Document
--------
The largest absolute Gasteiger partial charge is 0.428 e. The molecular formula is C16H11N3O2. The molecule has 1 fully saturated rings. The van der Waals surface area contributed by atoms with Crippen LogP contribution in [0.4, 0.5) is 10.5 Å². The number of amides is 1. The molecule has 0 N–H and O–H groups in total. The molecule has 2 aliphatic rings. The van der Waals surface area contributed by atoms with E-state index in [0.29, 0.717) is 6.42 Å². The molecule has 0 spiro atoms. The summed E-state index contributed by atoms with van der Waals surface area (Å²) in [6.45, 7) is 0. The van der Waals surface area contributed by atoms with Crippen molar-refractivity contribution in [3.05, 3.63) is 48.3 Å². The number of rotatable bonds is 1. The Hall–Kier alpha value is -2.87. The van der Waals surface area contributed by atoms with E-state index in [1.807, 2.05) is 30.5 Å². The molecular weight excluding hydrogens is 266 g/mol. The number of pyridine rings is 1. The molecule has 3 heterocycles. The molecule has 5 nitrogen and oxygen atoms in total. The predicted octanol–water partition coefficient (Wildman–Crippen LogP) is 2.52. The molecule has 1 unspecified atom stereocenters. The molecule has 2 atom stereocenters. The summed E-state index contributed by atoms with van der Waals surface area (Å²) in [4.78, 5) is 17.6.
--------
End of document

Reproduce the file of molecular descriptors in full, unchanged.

The largest absolute Gasteiger partial charge is 0.428 e. The molecular formula is C16H11N3O2. The molecule has 1 fully saturated rings. The van der Waals surface area contributed by atoms with Crippen LogP contribution in [0.4, 0.5) is 10.5 Å². The number of amides is 1. The molecule has 0 N–H and O–H groups in total. The molecule has 2 aliphatic rings. The van der Waals surface area contributed by atoms with E-state index in [0.29, 0.717) is 6.42 Å². The molecule has 0 spiro atoms. The summed E-state index contributed by atoms with van der Waals surface area (Å²) in [6.45, 7) is 0. The van der Waals surface area contributed by atoms with Crippen molar-refractivity contribution in [3.05, 3.63) is 48.3 Å². The number of rotatable bonds is 1. The Hall–Kier alpha value is -2.87. The van der Waals surface area contributed by atoms with E-state index in [1.807, 2.05) is 30.5 Å². The molecular weight excluding hydrogens is 266 g/mol. The number of pyridine rings is 1. The molecule has 3 heterocycles. The molecule has 5 nitrogen and oxygen atoms in total. The predicted octanol–water partition coefficient (Wildman–Crippen LogP) is 2.52. The molecule has 1 unspecified atom stereocenters. The molecule has 2 atom stereocenters. The summed E-state index contributed by atoms with van der Waals surface area (Å²) in [4.78, 5) is 17.6.